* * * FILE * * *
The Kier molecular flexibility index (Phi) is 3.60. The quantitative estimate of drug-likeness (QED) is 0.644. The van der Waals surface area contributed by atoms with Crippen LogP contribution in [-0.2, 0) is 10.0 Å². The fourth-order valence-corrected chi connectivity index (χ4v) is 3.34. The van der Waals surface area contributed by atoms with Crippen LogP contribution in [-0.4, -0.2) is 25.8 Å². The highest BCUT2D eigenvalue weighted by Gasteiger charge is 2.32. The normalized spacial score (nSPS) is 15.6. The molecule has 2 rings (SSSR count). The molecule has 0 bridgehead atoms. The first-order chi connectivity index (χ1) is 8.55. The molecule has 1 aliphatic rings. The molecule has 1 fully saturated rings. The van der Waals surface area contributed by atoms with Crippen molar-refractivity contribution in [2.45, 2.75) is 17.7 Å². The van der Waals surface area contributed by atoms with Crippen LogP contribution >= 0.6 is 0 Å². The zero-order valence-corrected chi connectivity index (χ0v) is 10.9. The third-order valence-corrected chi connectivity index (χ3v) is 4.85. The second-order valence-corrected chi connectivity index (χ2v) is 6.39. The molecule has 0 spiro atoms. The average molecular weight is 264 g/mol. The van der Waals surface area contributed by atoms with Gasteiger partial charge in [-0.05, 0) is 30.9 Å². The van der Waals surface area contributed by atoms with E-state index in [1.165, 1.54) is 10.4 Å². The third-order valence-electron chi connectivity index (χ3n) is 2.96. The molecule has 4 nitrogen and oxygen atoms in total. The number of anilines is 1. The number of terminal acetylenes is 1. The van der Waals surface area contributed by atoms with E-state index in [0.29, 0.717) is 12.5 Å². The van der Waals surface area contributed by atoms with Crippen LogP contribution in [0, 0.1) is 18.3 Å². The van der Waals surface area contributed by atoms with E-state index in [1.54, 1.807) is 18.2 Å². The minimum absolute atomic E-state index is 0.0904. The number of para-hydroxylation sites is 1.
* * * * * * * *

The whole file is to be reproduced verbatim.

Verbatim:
The Kier molecular flexibility index (Phi) is 3.60. The quantitative estimate of drug-likeness (QED) is 0.644. The van der Waals surface area contributed by atoms with Crippen LogP contribution in [-0.2, 0) is 10.0 Å². The fourth-order valence-corrected chi connectivity index (χ4v) is 3.34. The van der Waals surface area contributed by atoms with Crippen LogP contribution in [-0.4, -0.2) is 25.8 Å². The highest BCUT2D eigenvalue weighted by Gasteiger charge is 2.32. The normalized spacial score (nSPS) is 15.6. The molecule has 2 rings (SSSR count). The molecule has 0 bridgehead atoms. The first-order chi connectivity index (χ1) is 8.55. The molecule has 1 aliphatic rings. The molecule has 1 fully saturated rings. The van der Waals surface area contributed by atoms with Crippen molar-refractivity contribution in [2.45, 2.75) is 17.7 Å². The van der Waals surface area contributed by atoms with Crippen LogP contribution >= 0.6 is 0 Å². The zero-order valence-corrected chi connectivity index (χ0v) is 10.9. The third-order valence-corrected chi connectivity index (χ3v) is 4.85. The second-order valence-corrected chi connectivity index (χ2v) is 6.39. The molecule has 0 spiro atoms. The average molecular weight is 264 g/mol. The van der Waals surface area contributed by atoms with Gasteiger partial charge in [-0.05, 0) is 30.9 Å². The van der Waals surface area contributed by atoms with E-state index in [1.165, 1.54) is 10.4 Å². The third-order valence-electron chi connectivity index (χ3n) is 2.96. The molecule has 4 nitrogen and oxygen atoms in total. The number of anilines is 1. The number of terminal acetylenes is 1. The van der Waals surface area contributed by atoms with E-state index in [0.29, 0.717) is 12.5 Å². The van der Waals surface area contributed by atoms with Crippen LogP contribution in [0, 0.1) is 18.3 Å². The van der Waals surface area contributed by atoms with E-state index in [1.54, 1.807) is 18.2 Å². The minimum absolute atomic E-state index is 0.0904. The number of para-hydroxylation sites is 1.